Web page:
TCS Daily


A Tangled Web

By Bruce Fein - March 17, 2003 12:00 AM

The Baby Bell monopolists appear engulfed in antitrust hot water. They misled the Federal Communications Commission over their new fiber investment plans in the event regulatory unbundling obligations were withheld. They got what they wished for, but then reneged on their investment promises. The destruction or exclusion of competition was their predatory purpose. They should have learned from the versification of Sir Walter Scott in Lochinvar: "Oh, what a tangled web we weave, When first we practice to deceive!"

Regulatory agencies like the F.C.C. routinely rely on industry representations in fashioning major policies through rulemakings or otherwise. Regulatory decrees characteristically pivot on guesses as to their influence on industry behavior and prosperity. The system breaks down if industry participants shortchange the truth and deceive regulators about their intentions if a particular rule were adopted. And such deception is compounded when the deceiver is a monopolist and the aim is predatory - to obtain a regulation to be employed to crush competitors.

The new fiber investment deception of the F.C.C. by the Baby Bells fits the antitrust complaint filed by the Federal Trade Commission against Union Oil Company of California (Unocal)(Docket No. 9305, March 4, 2003) like a glove. The California Air Resources Board (CARB) initiated rulemaking proceedings in the late 1980s to fashion "cost-effective" regulations and standards governing the composition of low emissions, reformulated gasoline (RFG). According to the complaint, Unocal actively participated, but deceived the CARB over its intellectual property claims to emissions research results showing the directional relationships between certain gasoline properties ("T50") for the purpose of obtaining RFG regulations that would require competitors to pay handsome patent royalties. Through its knowing and willful misrepresentations and other bad faith deceptive conduct, Unocal created and maintained the materially false impression that it neither possessed nor would enforce any relevant intellectual property rights that could undermine the cost-effectiveness and flexibility of the CARB RFG regulations. But for Unocal's fraud, CARB would not have adopted RFG regulations that substantially overlapped with Unocal's concealed patent claims. Unocal's misrepresentations, on which CARB and other participants in the rulemaking process reasonably and detrimentally relied, have harmed competition and led directly to the acquisition of monopoly power for technology to produce and supply California's summer-time reformulated gasoline.

The new fiber deceit of the monopolist Baby Bells during the F.C.C.'s unbundling rulemaking proceedings is indistinguishable from that of Unocal before the CARB. A material concern to the Commission and other rulemaking participants was whether withholding unbundling rules that would enable competitors to lease fiber network elements would unleash Baby Bell facilities investments. It was a major worry of the Commission that the telecommunications industry, a flagship of the American economy, was flagging. With new fiber, it was hoped, would come new jobs and a marvelous explosion of consumer benefits and business efficiencies.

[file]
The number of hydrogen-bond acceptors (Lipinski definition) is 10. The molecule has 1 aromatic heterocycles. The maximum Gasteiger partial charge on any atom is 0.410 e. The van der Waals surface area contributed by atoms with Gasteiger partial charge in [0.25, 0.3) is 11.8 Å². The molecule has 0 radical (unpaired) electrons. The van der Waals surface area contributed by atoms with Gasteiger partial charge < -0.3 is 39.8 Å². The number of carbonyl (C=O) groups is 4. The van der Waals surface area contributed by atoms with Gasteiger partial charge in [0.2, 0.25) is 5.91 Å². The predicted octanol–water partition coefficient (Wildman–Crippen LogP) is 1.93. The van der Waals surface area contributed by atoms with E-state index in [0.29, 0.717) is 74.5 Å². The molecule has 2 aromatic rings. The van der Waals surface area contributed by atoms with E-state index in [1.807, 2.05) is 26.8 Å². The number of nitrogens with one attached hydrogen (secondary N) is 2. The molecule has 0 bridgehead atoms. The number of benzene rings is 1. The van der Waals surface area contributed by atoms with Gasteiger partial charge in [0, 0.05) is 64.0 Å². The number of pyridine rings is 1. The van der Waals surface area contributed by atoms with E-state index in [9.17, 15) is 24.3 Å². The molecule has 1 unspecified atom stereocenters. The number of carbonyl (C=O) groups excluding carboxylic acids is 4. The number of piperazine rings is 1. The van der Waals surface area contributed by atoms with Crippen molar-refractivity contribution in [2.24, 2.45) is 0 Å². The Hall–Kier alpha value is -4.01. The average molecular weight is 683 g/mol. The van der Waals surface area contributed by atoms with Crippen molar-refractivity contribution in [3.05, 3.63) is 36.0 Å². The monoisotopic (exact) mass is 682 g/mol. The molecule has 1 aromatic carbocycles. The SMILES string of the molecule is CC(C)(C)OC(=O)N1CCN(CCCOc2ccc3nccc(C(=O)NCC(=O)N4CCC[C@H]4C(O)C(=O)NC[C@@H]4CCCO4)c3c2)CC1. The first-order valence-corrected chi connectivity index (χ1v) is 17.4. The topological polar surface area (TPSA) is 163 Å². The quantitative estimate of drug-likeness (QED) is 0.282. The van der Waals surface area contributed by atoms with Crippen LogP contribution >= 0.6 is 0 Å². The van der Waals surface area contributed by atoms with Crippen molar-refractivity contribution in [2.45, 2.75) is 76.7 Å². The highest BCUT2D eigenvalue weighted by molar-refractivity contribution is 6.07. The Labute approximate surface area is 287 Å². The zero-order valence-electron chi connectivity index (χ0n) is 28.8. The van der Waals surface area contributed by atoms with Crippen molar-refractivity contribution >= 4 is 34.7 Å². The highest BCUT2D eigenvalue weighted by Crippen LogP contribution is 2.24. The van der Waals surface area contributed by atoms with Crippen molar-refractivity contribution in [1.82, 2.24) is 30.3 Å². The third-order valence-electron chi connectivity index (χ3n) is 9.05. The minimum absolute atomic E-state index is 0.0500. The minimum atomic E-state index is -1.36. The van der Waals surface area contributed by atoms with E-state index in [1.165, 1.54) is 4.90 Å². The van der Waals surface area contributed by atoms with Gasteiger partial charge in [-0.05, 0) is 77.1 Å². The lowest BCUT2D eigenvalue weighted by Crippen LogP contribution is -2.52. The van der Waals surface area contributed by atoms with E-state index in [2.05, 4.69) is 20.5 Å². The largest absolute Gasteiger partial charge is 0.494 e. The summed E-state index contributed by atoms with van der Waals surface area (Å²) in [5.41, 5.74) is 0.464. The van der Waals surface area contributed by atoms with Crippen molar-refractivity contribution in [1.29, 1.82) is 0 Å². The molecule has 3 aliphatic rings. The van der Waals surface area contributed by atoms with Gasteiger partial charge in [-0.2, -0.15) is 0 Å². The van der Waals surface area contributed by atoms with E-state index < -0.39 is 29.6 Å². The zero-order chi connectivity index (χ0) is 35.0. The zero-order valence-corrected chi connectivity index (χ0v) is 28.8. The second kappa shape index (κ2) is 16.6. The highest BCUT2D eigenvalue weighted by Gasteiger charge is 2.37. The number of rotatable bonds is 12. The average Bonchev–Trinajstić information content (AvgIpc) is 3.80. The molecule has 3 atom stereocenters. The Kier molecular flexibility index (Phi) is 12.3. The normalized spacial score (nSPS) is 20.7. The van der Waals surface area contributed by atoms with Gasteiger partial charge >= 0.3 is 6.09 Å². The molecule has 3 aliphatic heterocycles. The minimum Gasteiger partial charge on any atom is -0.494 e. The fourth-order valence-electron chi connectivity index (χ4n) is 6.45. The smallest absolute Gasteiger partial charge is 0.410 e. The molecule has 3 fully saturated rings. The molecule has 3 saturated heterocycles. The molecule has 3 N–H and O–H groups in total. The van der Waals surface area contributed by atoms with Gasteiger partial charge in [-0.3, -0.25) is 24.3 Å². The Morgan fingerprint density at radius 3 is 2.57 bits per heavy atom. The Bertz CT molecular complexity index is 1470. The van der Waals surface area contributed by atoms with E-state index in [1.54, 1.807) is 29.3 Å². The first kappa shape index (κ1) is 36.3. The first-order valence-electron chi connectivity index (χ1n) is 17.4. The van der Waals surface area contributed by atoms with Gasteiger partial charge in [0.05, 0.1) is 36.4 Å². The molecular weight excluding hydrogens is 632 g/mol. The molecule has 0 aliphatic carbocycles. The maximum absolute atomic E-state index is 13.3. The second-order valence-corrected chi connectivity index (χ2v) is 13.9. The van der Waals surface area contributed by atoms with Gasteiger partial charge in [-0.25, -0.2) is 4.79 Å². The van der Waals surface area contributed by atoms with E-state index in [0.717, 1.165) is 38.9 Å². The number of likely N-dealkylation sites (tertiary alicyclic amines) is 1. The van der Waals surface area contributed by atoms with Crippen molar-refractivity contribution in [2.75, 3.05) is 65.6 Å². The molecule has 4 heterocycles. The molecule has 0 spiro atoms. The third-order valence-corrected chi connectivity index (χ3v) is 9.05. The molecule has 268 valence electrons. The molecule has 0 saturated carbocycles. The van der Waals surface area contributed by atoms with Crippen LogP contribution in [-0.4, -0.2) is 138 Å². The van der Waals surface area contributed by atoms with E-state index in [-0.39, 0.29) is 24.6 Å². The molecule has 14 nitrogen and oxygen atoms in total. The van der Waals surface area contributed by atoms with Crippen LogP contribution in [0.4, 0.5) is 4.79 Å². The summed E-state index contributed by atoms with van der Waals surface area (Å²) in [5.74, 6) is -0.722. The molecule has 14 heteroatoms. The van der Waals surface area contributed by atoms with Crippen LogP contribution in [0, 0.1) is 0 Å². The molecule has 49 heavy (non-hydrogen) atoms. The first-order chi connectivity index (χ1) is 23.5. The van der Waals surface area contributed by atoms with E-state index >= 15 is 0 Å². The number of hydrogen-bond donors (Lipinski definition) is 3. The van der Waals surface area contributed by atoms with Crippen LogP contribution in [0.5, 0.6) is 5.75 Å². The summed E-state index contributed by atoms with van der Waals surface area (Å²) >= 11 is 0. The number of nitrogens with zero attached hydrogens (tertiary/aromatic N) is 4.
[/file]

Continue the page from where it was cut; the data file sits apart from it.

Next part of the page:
The Baby Bells preached or insinuated to the Commission, key members of Congress, and the industry generally that new fiber investments would rocket and the public interest touchstone of the law honored with a no-unbundling Commission rule. In reliance on that impression, the Commission's February 20, 2003 order granted the wishes of the Baby Bells. They received complete unregulated control over all new fiber broadband networks. Commissioner Kevin J. Martin made clear that the order pivoted on the Baby Bell created broadband investment expectations: "We have crafted a balanced package of regulations to revitalize the industry by spurring investment in next-generation broadband infrastructure...."

But the Baby Bells instantly renounced the new fiber investment impression generated by their rulemaking assertions and omissions. Outrage predictably ensued, even among warm friends of the Baby Bells. Thus, Chairman Michael K. Powell scolded: "Here is a lot of crying, crybaby reaction to the decision." And Representative John D. Dingell (D-Mich.), one of the phone monopolists' most obedient supporters in Congress, declared: "I expect the Bells to use this newfound regulatory freedom to do what they have promised, which is to invest rapidly and on a significant scale in local broadband networks."

The United States Supreme Court indicated in California Motor Transport Co. v. Trucking Unlimited (1972) and Otter Tail Power Co. v. United States (1973) that deceit or sister reprehensible tactics in quasi-adjudicatory rulemaking proceedings for predatory purposes violate the antitrust laws. That is the understanding of the FTC's Unocal complaint, and draws support from former federal judge and antitrust expert Robert H. Bork. Writing in The Antitrust Paradox, Judge Bork observes: "Predation through the misuse of governmental processes appears to be a common but little-noticed phenomenon...In this area, antitrust can not only perform a valuable service to consumers but, as a byproduct, can also contribute to the integrity and efficiency of administrative and judicial processes."

In sum, the Baby Bell new fiber deception of the F.C.C. is a second edition of the Unocal deception of the CARB. Federal and state antitrust authorities and congressional oversight committees should respond accordingly. Rulemakings before the F.C.C. are too important to telecommunications competition to be twisted by misrepresentations and misimpressions.

Bruce Fein is former general counsel of the F.C.C. and contributing editor to TCS.
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